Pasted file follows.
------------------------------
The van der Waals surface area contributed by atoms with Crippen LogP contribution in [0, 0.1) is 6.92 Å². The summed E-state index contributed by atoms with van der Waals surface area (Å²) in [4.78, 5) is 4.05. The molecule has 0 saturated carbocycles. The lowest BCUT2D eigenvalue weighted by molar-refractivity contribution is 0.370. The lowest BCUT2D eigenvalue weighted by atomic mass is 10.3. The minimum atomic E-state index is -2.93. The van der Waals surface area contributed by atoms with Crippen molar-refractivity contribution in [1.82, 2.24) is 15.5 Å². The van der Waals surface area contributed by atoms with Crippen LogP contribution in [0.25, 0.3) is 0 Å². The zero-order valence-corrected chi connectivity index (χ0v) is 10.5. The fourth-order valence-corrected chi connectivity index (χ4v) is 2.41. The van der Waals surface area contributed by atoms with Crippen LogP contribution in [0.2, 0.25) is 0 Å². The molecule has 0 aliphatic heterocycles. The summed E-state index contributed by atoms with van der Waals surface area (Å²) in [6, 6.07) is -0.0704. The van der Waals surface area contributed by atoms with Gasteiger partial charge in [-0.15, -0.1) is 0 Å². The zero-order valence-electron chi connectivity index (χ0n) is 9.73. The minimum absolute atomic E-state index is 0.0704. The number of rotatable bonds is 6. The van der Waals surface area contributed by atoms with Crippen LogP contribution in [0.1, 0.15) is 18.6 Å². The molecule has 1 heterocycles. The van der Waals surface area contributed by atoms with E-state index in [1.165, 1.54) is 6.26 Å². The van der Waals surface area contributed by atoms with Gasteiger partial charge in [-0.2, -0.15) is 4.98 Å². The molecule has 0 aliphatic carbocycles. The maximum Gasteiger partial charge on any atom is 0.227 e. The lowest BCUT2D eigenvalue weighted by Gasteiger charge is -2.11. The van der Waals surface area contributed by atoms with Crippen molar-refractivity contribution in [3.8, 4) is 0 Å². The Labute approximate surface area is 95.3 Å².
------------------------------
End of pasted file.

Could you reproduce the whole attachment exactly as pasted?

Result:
The van der Waals surface area contributed by atoms with Crippen LogP contribution in [0, 0.1) is 6.92 Å². The summed E-state index contributed by atoms with van der Waals surface area (Å²) in [4.78, 5) is 4.05. The molecule has 0 saturated carbocycles. The lowest BCUT2D eigenvalue weighted by molar-refractivity contribution is 0.370. The lowest BCUT2D eigenvalue weighted by atomic mass is 10.3. The minimum atomic E-state index is -2.93. The van der Waals surface area contributed by atoms with Crippen molar-refractivity contribution in [1.82, 2.24) is 15.5 Å². The van der Waals surface area contributed by atoms with Crippen LogP contribution in [0.25, 0.3) is 0 Å². The zero-order valence-corrected chi connectivity index (χ0v) is 10.5. The fourth-order valence-corrected chi connectivity index (χ4v) is 2.41. The van der Waals surface area contributed by atoms with Crippen LogP contribution in [0.2, 0.25) is 0 Å². The molecule has 0 aliphatic heterocycles. The summed E-state index contributed by atoms with van der Waals surface area (Å²) in [6, 6.07) is -0.0704. The van der Waals surface area contributed by atoms with Gasteiger partial charge in [-0.15, -0.1) is 0 Å². The zero-order valence-electron chi connectivity index (χ0n) is 9.73. The minimum absolute atomic E-state index is 0.0704. The number of rotatable bonds is 6. The van der Waals surface area contributed by atoms with Crippen LogP contribution in [0.1, 0.15) is 18.6 Å². The molecule has 1 heterocycles. The van der Waals surface area contributed by atoms with E-state index in [1.165, 1.54) is 6.26 Å². The van der Waals surface area contributed by atoms with Gasteiger partial charge in [-0.2, -0.15) is 4.98 Å². The molecule has 0 aliphatic carbocycles. The maximum Gasteiger partial charge on any atom is 0.227 e. The lowest BCUT2D eigenvalue weighted by Gasteiger charge is -2.11. The van der Waals surface area contributed by atoms with Crippen molar-refractivity contribution in [3.8, 4) is 0 Å². The Labute approximate surface area is 95.3 Å².